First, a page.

personal safety

A Defensive Mindset Improves Personal Safety and Risk Management

Having a defensive mindset as a concealed carrier means being able to distinguish a problem at all levels before, during and after a conflict.

Personal safety and self-defense with a concealed carry weapon do not start when withdrawing it from the holster. The reality of owning a gun is that it should be the last solution to a threat to safety.

Tactics like de-escalation, conflict management, risk management and firearm training before, during and after conflict are effective means to prepare yourself for when that unfortunate moment when self-defense is necessary.

That does not mean utilizing a weapon for self-defense is inherently wrong or evil. Ultimately mitigating all sources of conflict and damage should be the goal, but that also means considering things like making sure your gas tank isn’t empty in a dangerous neighborhood or taking a different path when a source of danger knowingly lies just ahead – essentially safeguarding yourself in all environments.

Analyze the issue at hand prior to relying on a concealed carry firearm to get you out of a tough spot.

Owning a gun is a serious responsibility, and discharging it, no matter the self-defense legality, has consequences for every party involved. The Second Amendment does not protect the actions of foolhardy citizens brashly walking into life-threatening issues just because they have a gun on hand. It protects the right to keep and bear arms.

A Defensive Mindset Prior to Conflict Improves Personal Safety

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A defensive mindset prior to conflict – whether it’s verbal or physical – prepares the concealed carrier with techniques like situational awareness and conflict mitigation.

That defensive mindset means planning for contingencies when one has available time.

When considering a response to a threat to safety, self-defense begins when one understands both where he or she is relative to threats and whether or not that location will contain attackers that may threaten the concealed carrier.

Self-defense against a lethal threat means thinking about where one will be and if they need to prepare for a threat, how they will respond to the threat, what decisions will lead them and those around them to safety with the least amount of damage to all parties, and being aware of all available options that can resolve the issue outside of just firing a bullet.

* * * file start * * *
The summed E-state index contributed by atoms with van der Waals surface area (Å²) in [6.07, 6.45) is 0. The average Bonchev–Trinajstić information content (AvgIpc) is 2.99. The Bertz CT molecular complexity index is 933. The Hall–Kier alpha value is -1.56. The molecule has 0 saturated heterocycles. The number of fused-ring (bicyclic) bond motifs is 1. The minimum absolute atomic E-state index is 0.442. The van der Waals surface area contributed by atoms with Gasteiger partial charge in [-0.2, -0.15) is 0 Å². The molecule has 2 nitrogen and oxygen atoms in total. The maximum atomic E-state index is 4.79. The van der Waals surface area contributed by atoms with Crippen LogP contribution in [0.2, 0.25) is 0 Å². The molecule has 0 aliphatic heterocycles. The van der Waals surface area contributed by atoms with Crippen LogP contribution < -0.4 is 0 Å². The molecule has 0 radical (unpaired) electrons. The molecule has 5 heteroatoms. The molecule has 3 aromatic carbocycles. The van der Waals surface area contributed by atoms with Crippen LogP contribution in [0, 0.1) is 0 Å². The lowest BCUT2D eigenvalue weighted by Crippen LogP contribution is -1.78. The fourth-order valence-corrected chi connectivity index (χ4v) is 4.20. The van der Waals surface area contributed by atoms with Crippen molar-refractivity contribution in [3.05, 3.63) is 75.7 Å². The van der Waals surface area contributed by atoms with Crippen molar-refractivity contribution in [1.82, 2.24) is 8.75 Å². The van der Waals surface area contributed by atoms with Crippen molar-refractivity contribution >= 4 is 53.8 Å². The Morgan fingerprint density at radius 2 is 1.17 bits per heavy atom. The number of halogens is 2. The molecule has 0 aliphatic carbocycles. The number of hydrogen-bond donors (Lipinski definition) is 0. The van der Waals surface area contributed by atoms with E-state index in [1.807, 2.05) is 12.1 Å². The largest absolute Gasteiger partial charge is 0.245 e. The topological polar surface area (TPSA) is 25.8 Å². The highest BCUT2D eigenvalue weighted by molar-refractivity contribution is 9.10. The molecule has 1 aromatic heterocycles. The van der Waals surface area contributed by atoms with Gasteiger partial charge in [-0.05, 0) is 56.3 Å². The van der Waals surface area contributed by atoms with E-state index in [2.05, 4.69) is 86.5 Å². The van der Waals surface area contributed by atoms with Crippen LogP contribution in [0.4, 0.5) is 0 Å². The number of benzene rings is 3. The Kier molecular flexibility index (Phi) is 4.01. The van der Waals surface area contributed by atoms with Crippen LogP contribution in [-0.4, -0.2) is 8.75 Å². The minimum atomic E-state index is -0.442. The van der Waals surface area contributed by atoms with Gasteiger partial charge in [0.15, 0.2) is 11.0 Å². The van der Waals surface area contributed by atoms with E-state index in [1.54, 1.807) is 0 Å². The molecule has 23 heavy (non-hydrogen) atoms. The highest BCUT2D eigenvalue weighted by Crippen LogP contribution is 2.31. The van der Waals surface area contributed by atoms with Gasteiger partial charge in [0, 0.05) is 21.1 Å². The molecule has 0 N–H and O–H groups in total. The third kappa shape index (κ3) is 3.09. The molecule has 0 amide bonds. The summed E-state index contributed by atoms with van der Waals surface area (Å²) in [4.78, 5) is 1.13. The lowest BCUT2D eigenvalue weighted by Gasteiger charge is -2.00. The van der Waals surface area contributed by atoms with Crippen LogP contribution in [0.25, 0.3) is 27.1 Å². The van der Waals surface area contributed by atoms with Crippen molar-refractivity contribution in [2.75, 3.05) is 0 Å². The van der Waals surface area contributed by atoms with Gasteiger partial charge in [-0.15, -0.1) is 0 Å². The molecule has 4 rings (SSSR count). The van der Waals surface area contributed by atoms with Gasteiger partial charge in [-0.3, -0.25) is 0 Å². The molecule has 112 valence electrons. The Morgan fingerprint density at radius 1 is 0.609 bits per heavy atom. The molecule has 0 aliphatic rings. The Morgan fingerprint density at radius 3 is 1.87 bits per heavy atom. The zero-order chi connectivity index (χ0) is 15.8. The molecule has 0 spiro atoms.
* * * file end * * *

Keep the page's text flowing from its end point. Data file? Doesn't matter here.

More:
Or the concealed carrier can avoid violent locations altogether.

Self-defense begins with arming oneself, but that goes beyond having a gun in a holster.

Being armed means that one may have to make a split-second decision if danger enters the home or their immediate environment. People don’t always have the time to break down a situation and analyze the pros and cons. A gun is an option. It’s an answer when unexpected lethal conflict arises like a home invasion or an attack from a deadly mugger. However, that gun is a last resort.

Take for example this anecdote from the NRA publication American Rifleman.

A woman was returning to her car from a mall after a day of shopping. Upon seeing a group of intimidating young men standing near her car, she stopped, analyzed the scenario, noted that it made her feel unsafe and uncomfortable, turned around and walked right back into the mall to find the security guard.

It was well known in town that she and her husband carried and shipped firearms for their business.

Let’s pause the scenario here and point out a few key components to the situation at hand. She is a concealed carrier, there is a conflict in her line of sight, she understands that the potentially lethal and dangerous situation can be diffused without resorting to using her concealed carry weapon and instead chooses to pursue a response to the situation that mitigates not only damage, but also brandishing a firearm and escalating conflict.

After searching for the security guard, she found him and requested he escort her to her vehicle. He asked her why she needed him when he personally knew from their relationship that she had a concealed carry firearm in her purse. Her defensive mindset was not that she couldn’t protect or defend herself, nor was it based on stereotypical gender issues – rough young men next to a woman’s car in an empty parking lot.

She chose not to walk into a close-quarters conflict and instead understood that lethal action was the last resort. The security guard walked her to her vehicle and the group disbanded.

That being said, being aware of one’s situation at hand is an important tool.

Situational Awareness Is One of Many Personal Safety Tools

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Situational awareness is an extension of the defensive mindset that benefits the concealed carrier at all moments.